There are few urban neighborhoods more picturesque than Toronto’s Rosedale. Along with historic mansions, meandering streets shaded by magnificent trees, good schools and huge parks, the area has everything the city has to offer right on its doorstep.
A fairly compact district north of downtown Toronto, it extends to Don Valley Parkway to the east, St. Clair Avenue to the north, Bloor Street to the south and Yonge Street to the west.
Rosedale is one the priciest districts to live in Toronto. Developed in the Victorian era for long-time Ontario families, it’s an affluent and desirable neighborhood favored by Canada’s elite.
Houses in the district cost on average between C$900 and C$1,000 per square foot (US$676 to $753), according to Richard Silver, Sales Representative & Senior Vice President Sales with Sotheby’s International Realty Canada in Toronto.
“The average house costs C$2.8 million to C$2.9 million (US$2.1 million to $2.2 million), but you can get a semi-detached house for about C$2.5 million (US$1.9 million),” he added.
Janet Lindsay of Chestnut Park Real Estate, an affiliate of Christie’s International Real Estate, gives a higher estimate. “Houses cost between C$3 million and C$10 million (US$2.3 million and $7.5 million),” she said. “You need at least C$3 million (US$2.3 million) to buy a home, though most homes cost around the C$5 million mark (US$3.8 million).”
Rosedale is known for its beautiful period houses. It has many historic redbrick mansions, which date from the Victorian and Edwardian eras and the 1920s and 1930s.
Picture detached three-story properties, with gabled fronts and elegant wide porches and large formal reception rooms. Most sit on large plots of land and have front and back gardens as well as driveways.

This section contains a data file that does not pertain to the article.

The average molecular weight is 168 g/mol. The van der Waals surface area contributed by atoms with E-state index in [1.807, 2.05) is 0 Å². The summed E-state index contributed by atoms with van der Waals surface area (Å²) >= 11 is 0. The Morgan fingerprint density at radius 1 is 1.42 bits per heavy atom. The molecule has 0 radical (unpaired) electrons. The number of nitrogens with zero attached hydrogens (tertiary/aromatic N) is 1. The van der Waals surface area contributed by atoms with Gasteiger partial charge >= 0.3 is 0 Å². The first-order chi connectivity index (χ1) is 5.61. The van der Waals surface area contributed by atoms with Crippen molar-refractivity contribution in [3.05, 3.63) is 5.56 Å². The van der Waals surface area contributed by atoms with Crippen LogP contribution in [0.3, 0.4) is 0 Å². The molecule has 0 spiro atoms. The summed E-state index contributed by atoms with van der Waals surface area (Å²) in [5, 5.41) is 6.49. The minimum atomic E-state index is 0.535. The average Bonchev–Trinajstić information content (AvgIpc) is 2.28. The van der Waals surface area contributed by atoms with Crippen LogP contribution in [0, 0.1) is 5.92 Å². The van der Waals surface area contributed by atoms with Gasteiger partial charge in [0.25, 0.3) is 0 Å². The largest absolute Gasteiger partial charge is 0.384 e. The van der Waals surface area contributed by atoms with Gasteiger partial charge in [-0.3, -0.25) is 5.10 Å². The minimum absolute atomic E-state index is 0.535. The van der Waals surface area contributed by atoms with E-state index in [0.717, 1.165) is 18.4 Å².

The district is mostly made up of single-family homes, a mix of detached and semi-detached properties. There are few condo buildings on Dale Street, which were built circa 1949.
Large detached houses typically have four or five bedrooms, and an attic room and basement, which are often converted into family rooms or gyms, according to Mr. Silver, who has lived in the neighborhood for 12 years.
As an example, Sotheby’s is marketing a Spanish-style chalet-style home on Castle Frank Crescent, overlooking the Rosedale valley. Described as having “country-living-in-the-city flair,” this five to six-bedroom house has period wood paneling, wood flooring and windows, and a wood-and-brick fireplace. It is on the market for C$4,988,000 (US$3.8 million).
SOTHEBY’S INTERNATIONAL REALTY CANADA
Chestnut Park and Yonge Street are among the most desirable streets, because they offer close proximity to the Yonge Street subway station, which connects to the city’s financial district.
Roxborough Drive, which snakes through the middle of the district, and Binscarth Road, have some of the area’s loveliest houses, according to Mr. Silver.
— Mansion Global (@MansionGlobal) February 24, 2017
What makes it unique
According to an article published in Toronto Life, “for a certain type of Torontonian, moving into the neighbourhood [Rosedale], perched just above downtown, is an incontrovertible signal that they’ve made it.”
With its stately broad trees that create leafy avenues, wealth of green spaces and heritage-listed brick mansions with manicured front lawns, it’s not hard to see why Rosedale is considered such a fashionable address.
The convenience of its location also makes it a desirable spot. It is 10 minutes from Yonge Street’s subway station.
But the biggest attraction is the schools, according to Mr. Silver.
“Rosedale has and is close to sought-after independent and state schools,” he said. “It’s what draws families to the area and brings people together.”
He added: “Rosedale is like any other neighborhood but the homes are bigger and more expensive. And it is accessible to everything that the city has to offer, from art galleries and theaters to posh shops.”
In addition to the area’s big trees and parks, there is a forested ravine–one of many in the city–that runs through the southern end of the neighborhood. It includes trails that are part of the Beltline Trail, a nine kilometer linear park with a creek running through it, which is home to diverse wildlife, plants and trees.
Don Valley Bricks Works, a former quarry and industrial site, is now a park that’s popular with runners. It has three ponds, a meadow and small forest, along with an off-leash dog park and hiking and biking trails.
Residents don’t have to venture outside their neighborhood for a good meal. Highlights include Sorrel, an elegant restaurant/bar with a French Mediterranean menu, which was named one of 100 Best Restaurants in Canada based on OpenTable diner reviews last year.